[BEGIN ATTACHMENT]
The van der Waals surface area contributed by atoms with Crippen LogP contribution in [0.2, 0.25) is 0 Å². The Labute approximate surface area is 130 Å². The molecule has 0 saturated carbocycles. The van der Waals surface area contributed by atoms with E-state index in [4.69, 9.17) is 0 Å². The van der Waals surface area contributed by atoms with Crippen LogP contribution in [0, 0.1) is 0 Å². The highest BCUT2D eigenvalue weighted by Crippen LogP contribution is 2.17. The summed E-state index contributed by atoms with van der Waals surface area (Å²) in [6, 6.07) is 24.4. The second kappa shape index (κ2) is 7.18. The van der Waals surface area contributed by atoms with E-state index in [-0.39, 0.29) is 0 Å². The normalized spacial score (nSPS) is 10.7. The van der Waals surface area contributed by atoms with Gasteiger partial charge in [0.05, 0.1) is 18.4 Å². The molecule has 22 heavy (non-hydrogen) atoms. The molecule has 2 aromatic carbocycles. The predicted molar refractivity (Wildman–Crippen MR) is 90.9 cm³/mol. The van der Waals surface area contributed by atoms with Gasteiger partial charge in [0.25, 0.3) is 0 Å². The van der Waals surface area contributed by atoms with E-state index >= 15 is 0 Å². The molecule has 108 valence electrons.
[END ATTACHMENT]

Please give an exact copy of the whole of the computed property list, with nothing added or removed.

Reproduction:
The van der Waals surface area contributed by atoms with Crippen LogP contribution in [0.2, 0.25) is 0 Å². The Labute approximate surface area is 130 Å². The molecule has 0 saturated carbocycles. The van der Waals surface area contributed by atoms with E-state index in [4.69, 9.17) is 0 Å². The van der Waals surface area contributed by atoms with Crippen LogP contribution in [0, 0.1) is 0 Å². The highest BCUT2D eigenvalue weighted by Crippen LogP contribution is 2.17. The summed E-state index contributed by atoms with van der Waals surface area (Å²) in [6, 6.07) is 24.4. The second kappa shape index (κ2) is 7.18. The van der Waals surface area contributed by atoms with E-state index in [-0.39, 0.29) is 0 Å². The normalized spacial score (nSPS) is 10.7. The van der Waals surface area contributed by atoms with Gasteiger partial charge in [0.05, 0.1) is 18.4 Å². The molecule has 22 heavy (non-hydrogen) atoms. The molecule has 2 aromatic carbocycles. The predicted molar refractivity (Wildman–Crippen MR) is 90.9 cm³/mol. The van der Waals surface area contributed by atoms with Gasteiger partial charge in [0.25, 0.3) is 0 Å². The van der Waals surface area contributed by atoms with E-state index >= 15 is 0 Å². The molecule has 108 valence electrons.